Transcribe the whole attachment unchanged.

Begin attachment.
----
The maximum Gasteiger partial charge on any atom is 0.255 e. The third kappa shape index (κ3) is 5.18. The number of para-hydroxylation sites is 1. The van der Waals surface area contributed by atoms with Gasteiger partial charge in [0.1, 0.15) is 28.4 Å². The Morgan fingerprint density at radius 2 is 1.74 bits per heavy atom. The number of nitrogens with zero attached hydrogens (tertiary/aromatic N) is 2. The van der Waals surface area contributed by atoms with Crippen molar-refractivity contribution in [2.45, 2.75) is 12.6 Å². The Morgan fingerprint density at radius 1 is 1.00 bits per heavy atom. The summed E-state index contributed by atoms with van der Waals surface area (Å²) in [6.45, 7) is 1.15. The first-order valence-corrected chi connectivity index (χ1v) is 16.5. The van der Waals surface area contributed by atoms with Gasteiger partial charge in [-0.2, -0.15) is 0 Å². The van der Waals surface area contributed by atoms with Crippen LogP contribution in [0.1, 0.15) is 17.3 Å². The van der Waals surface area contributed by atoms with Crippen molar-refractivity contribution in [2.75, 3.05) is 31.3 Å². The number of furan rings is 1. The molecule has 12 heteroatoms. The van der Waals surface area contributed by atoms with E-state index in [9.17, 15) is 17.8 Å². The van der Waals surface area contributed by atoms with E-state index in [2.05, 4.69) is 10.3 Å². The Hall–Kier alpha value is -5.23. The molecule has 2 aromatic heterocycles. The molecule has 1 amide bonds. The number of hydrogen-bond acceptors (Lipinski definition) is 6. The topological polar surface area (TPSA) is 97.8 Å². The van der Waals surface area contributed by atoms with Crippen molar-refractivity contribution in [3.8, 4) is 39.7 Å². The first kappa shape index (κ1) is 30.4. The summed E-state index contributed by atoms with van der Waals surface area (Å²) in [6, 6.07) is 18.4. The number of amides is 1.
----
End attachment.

The maximum Gasteiger partial charge on any atom is 0.255 e. The third kappa shape index (κ3) is 5.18. The number of para-hydroxylation sites is 1. The van der Waals surface area contributed by atoms with Gasteiger partial charge in [0.1, 0.15) is 28.4 Å². The Morgan fingerprint density at radius 2 is 1.74 bits per heavy atom. The number of nitrogens with zero attached hydrogens (tertiary/aromatic N) is 2. The van der Waals surface area contributed by atoms with Crippen molar-refractivity contribution in [2.45, 2.75) is 12.6 Å². The Morgan fingerprint density at radius 1 is 1.00 bits per heavy atom. The summed E-state index contributed by atoms with van der Waals surface area (Å²) in [6.45, 7) is 1.15. The first-order valence-corrected chi connectivity index (χ1v) is 16.5. The van der Waals surface area contributed by atoms with Gasteiger partial charge in [-0.2, -0.15) is 0 Å². The van der Waals surface area contributed by atoms with Crippen LogP contribution in [0.1, 0.15) is 17.3 Å². The van der Waals surface area contributed by atoms with Crippen molar-refractivity contribution in [2.75, 3.05) is 31.3 Å². The number of furan rings is 1. The molecule has 12 heteroatoms. The van der Waals surface area contributed by atoms with E-state index in [9.17, 15) is 17.8 Å². The van der Waals surface area contributed by atoms with E-state index in [2.05, 4.69) is 10.3 Å². The Hall–Kier alpha value is -5.23. The molecule has 2 aromatic heterocycles. The molecule has 1 amide bonds. The number of hydrogen-bond acceptors (Lipinski definition) is 6. The topological polar surface area (TPSA) is 97.8 Å². The van der Waals surface area contributed by atoms with Crippen molar-refractivity contribution in [3.8, 4) is 39.7 Å². The first kappa shape index (κ1) is 30.4. The summed E-state index contributed by atoms with van der Waals surface area (Å²) in [6, 6.07) is 18.4. The number of amides is 1.